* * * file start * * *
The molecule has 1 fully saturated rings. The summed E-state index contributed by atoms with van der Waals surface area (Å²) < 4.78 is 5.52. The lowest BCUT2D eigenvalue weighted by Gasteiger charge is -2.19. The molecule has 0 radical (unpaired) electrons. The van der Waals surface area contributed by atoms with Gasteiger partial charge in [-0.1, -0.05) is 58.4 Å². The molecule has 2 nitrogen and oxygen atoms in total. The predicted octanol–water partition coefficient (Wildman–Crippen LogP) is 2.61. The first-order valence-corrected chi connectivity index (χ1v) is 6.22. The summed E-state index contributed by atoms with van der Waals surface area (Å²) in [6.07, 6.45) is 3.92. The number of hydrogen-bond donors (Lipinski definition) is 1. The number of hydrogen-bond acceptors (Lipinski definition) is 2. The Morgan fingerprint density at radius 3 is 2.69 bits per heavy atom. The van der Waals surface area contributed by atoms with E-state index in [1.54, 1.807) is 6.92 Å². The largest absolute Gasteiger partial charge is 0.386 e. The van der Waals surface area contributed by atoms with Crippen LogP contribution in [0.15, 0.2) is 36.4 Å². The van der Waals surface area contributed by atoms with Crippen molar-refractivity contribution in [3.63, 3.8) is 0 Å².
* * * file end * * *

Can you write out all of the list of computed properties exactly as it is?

The molecule has 1 fully saturated rings. The summed E-state index contributed by atoms with van der Waals surface area (Å²) < 4.78 is 5.52. The lowest BCUT2D eigenvalue weighted by Gasteiger charge is -2.19. The molecule has 0 radical (unpaired) electrons. The van der Waals surface area contributed by atoms with Gasteiger partial charge in [-0.1, -0.05) is 58.4 Å². The molecule has 2 nitrogen and oxygen atoms in total. The predicted octanol–water partition coefficient (Wildman–Crippen LogP) is 2.61. The first-order valence-corrected chi connectivity index (χ1v) is 6.22. The summed E-state index contributed by atoms with van der Waals surface area (Å²) in [6.07, 6.45) is 3.92. The number of hydrogen-bond donors (Lipinski definition) is 1. The number of hydrogen-bond acceptors (Lipinski definition) is 2. The Morgan fingerprint density at radius 3 is 2.69 bits per heavy atom. The van der Waals surface area contributed by atoms with E-state index in [1.54, 1.807) is 6.92 Å². The largest absolute Gasteiger partial charge is 0.386 e. The van der Waals surface area contributed by atoms with Crippen LogP contribution in [0.15, 0.2) is 36.4 Å². The van der Waals surface area contributed by atoms with Crippen molar-refractivity contribution in [3.63, 3.8) is 0 Å².